VIKING HIKING XIII
The bedding should be a size that fits beneath the shelter you bring. It is usually furs and blankets, though sometimes there are other constructions that these are placed on or in. For example, you can cut down boughs to hold the bed, though this is not really recommended.
If they are available, lay down a mattress of pine needles for mattress. Set out a fur or an oilskin tarp, then the woolen blankets you will sleep between. Some people cannot sleep without a pillow to support their heads, and I have found that a smaller fur makes comfortable pillows.
Hands on History notes that sun drying not tanning the fur makes it water resistant.
In most cases, you will not find it advantageous to bring along a full tent—geteld or wedge—on a trek. All the equipment and poles needed to set it up a full tent are heavy and awkward, even if you plan to cut poles each time you stop rather than bringing them with you. It is also wasteful of natural resources.
For a temporary shelter, you will want a water-resistant tarp or blanket with leather or sewn grommets. Modern brass or copper grommets are entirely farby, being invented in the mid-nineteenth century. Densely woven wool is recommended. It should be coated on at least one side with fat and ochre or with linseed oil.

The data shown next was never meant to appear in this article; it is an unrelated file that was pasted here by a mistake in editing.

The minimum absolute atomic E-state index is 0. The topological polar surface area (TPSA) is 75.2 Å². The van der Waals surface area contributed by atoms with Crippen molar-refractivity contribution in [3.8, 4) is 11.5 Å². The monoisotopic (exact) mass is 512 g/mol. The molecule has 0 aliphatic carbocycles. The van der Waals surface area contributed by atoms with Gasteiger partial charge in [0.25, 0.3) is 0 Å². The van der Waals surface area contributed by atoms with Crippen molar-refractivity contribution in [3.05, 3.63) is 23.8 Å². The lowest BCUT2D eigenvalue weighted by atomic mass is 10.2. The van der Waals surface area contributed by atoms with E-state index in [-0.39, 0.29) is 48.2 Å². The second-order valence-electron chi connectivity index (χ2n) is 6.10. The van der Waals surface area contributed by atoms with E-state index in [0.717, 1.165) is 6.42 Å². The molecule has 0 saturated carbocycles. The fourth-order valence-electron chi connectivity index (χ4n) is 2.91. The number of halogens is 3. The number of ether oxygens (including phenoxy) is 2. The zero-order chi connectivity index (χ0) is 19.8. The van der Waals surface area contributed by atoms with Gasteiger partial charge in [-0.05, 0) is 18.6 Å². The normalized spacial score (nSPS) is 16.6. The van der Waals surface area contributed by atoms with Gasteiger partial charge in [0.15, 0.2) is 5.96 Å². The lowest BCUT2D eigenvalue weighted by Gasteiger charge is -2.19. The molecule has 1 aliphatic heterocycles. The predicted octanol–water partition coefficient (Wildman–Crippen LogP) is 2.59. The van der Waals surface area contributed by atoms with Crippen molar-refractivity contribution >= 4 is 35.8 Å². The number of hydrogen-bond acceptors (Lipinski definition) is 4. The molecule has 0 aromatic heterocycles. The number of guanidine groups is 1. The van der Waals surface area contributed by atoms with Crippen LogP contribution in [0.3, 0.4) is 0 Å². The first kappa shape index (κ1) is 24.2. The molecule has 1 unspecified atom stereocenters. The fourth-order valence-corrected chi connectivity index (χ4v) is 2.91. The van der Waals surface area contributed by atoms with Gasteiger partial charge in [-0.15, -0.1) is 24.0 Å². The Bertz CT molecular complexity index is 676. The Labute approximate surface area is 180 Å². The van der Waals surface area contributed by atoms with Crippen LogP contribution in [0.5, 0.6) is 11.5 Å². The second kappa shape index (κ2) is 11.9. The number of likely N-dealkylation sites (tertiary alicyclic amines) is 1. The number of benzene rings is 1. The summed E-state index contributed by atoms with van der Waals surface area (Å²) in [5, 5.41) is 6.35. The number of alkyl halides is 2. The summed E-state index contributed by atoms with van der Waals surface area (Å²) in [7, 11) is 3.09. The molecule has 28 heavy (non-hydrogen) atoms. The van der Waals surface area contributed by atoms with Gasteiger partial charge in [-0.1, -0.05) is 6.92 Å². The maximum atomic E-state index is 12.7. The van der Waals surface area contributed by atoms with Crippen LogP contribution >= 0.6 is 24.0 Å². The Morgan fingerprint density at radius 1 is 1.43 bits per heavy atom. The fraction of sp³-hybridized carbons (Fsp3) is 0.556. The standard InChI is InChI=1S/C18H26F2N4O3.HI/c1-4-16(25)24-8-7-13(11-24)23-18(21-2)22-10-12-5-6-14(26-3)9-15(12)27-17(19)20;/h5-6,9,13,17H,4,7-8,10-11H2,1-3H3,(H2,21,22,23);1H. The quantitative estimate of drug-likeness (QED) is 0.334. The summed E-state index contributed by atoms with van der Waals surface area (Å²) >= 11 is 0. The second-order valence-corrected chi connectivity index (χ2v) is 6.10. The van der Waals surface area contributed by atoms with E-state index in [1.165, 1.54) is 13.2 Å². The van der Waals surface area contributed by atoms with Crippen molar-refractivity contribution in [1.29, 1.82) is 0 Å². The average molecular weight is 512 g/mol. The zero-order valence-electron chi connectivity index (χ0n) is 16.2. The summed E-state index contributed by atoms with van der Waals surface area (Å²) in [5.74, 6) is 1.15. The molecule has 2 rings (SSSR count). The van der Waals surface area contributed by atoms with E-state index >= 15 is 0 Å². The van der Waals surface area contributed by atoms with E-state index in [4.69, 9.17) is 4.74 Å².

It remains controversial about how far back oilskin—linen painted with linseed oil—dates, though it is advantageous. To make oil skin, the linen should be stretched out, perhaps pinned or nailed to a wall or stretched over some sort of frame. Equal amounts of mineral spirits and linseed oil is mixed and is then painted onto the fabric. It takes different lengths of time to dry, but the fabric will dry more quickly if stretched out in a warm sun. Sometimes, a second coat is preferred, but the first coat must first be completely dry. Note that linseed oil can combust if the wet, linseed-oil-soaked fabric is not taut.
The simplest and most desirable shelter is just a lean-to consisting of a tarp. The tarp should be at an angle to protect and augment the water resistance. The water resistance, however, is better when the tarp is just taut. Touching it with your hands or head, or even from some external source, can decrease the water resistance.
Hemp rope should be brought, though rope has many uses. Hemp rope is mainly smooth and will not leave splinters in your hand. It is best to learn a few simple knots:
• Square (Reef) Knot
• Two Half-hitches
• Taut Line
• Clove Hitch
• Figure 8 Knot
• Sheet Bend
Slides—wood or metal rectangles with two holes through which the rope slides. It is advantageous when needing to adjust the tautness of the rope.
Cordage may be wrapped in a figure 8 and then wrapped around the middle and tied. No knots are necessary, and the cord is easily deployed. Leather thong or lacing are also useful and essential.
Stakes can be metal, but they can also carved out of wood or simply from sharpened sticks as well.
The tarp can be suspended from support poles that can be manufactured or are so small that they can be carried with you. The tarp also can be suspended from a rope tied to two trees. There are several ways to do this. Practice setting up your shelter—in several ways—before the expedition even starts.